On the games front, you get tarted up versions of FreeCell and Minesweeper and in addition there's Chess Titans and Mahjong Titans. They're both good games that look smart and play impressively well - I struggle to beat Chess on level three. Out of nine.
4. Xbox Live now equals Vista Live
Xbox Live, the multiplayer gaming system, has been expanded to include Windows Vista so you can join in the on-line fun and frag your friends. That's right, it's one great big happy Microsoft gaming family. Get ready for some cross-platform Halo 2 multiplayer action.
5. Halo 2. Halo 2. Halo 2
Halo was an enormously successful game when it finally shipped for the PC, and Halo 2 sold by the truckload in its Xbox 360 incarnation. It's coming to the PC too, but you won't be able to play it on your Windows XP PC when it is released on 18 May because it will only run with Windows Vista.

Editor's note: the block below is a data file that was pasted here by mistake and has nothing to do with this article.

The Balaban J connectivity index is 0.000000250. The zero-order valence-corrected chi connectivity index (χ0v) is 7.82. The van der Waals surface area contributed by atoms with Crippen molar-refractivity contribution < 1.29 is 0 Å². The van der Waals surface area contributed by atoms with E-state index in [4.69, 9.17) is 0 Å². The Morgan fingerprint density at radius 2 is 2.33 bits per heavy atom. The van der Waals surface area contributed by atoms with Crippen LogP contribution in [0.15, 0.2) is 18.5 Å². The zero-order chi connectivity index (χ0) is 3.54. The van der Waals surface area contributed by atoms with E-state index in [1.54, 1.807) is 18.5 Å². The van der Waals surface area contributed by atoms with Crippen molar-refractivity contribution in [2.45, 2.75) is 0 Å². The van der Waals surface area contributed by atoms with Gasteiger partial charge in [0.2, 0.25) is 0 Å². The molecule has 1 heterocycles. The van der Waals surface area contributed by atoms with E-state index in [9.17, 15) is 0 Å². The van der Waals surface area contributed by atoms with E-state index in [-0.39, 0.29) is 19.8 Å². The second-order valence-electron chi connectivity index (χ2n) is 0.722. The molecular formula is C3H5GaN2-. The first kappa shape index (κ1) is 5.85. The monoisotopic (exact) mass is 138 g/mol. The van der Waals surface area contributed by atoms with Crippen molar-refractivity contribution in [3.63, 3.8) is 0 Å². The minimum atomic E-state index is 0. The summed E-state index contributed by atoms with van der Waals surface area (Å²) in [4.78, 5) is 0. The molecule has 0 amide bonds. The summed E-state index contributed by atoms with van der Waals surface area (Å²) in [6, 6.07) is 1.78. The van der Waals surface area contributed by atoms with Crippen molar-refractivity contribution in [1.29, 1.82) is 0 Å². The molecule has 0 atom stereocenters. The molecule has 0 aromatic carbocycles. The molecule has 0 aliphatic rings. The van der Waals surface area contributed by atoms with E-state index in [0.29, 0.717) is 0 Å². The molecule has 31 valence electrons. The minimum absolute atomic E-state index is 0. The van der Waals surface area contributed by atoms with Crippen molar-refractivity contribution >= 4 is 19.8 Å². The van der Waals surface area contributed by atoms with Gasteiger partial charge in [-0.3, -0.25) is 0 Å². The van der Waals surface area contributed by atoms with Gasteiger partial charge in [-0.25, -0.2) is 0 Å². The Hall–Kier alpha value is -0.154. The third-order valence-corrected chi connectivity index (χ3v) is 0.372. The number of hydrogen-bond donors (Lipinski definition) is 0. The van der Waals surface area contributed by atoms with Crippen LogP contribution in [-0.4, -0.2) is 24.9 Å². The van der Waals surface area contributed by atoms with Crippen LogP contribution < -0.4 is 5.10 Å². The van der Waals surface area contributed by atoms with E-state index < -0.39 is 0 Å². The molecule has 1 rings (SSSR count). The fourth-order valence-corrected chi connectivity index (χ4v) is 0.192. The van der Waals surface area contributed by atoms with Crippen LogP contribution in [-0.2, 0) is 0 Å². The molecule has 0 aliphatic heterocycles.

Other developers may be unwilling to ignore all the Vista refuseniks out there but the Halo series is published by Microsoft and it's using the game as a great big stick to steer not only its own customers but hopefully all those pesky Play Station 3 and Nintendo Wii reprobates.
If you expect anything to change with Halo 3 you've got another thing coming. PC users had better get used to the fact that Halo = Vista.
6. DirectX 10
If you want to get the most out of your GeForce 8800 or Radeon X2900 by playing DirectX 10 games such as Unreal Tournament 2007 and Crysis then you're going to need Windows Vista because, apparently, DirectX 10 isn't compatible with Windows XP. Or it's too much work to port it across. Or something.
Realistically, the developers of top-line games aren't going to ignore the massive installed base of XP users but if you want to get the full effects, it's time for a new operating system. No way is this blackmail on Microsoft's part, it's a technical issue. Honest.
7. Click... and it's there